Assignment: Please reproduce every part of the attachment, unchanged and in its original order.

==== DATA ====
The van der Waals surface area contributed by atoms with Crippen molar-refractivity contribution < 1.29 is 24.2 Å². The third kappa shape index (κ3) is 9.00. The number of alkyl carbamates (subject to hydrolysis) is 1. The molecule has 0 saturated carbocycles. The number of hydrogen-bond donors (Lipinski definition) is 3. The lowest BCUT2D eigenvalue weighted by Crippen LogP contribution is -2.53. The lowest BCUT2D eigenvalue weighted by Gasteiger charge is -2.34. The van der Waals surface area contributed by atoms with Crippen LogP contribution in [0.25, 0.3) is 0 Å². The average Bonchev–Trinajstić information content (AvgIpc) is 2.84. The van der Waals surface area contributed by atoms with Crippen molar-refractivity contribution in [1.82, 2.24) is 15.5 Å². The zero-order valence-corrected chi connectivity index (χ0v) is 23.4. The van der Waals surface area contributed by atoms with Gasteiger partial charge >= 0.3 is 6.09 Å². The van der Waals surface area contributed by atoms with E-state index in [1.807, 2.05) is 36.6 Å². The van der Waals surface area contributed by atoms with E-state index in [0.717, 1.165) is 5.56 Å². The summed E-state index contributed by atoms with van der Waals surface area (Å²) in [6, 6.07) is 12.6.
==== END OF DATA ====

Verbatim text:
The van der Waals surface area contributed by atoms with Crippen molar-refractivity contribution < 1.29 is 24.2 Å². The third kappa shape index (κ3) is 9.00. The number of alkyl carbamates (subject to hydrolysis) is 1. The molecule has 0 saturated carbocycles. The number of hydrogen-bond donors (Lipinski definition) is 3. The lowest BCUT2D eigenvalue weighted by Crippen LogP contribution is -2.53. The lowest BCUT2D eigenvalue weighted by Gasteiger charge is -2.34. The van der Waals surface area contributed by atoms with Crippen LogP contribution in [0.25, 0.3) is 0 Å². The average Bonchev–Trinajstić information content (AvgIpc) is 2.84. The van der Waals surface area contributed by atoms with Crippen molar-refractivity contribution in [1.82, 2.24) is 15.5 Å². The zero-order valence-corrected chi connectivity index (χ0v) is 23.4. The van der Waals surface area contributed by atoms with Gasteiger partial charge >= 0.3 is 6.09 Å². The van der Waals surface area contributed by atoms with E-state index in [1.807, 2.05) is 36.6 Å². The van der Waals surface area contributed by atoms with E-state index in [0.717, 1.165) is 5.56 Å². The summed E-state index contributed by atoms with van der Waals surface area (Å²) in [6, 6.07) is 12.6.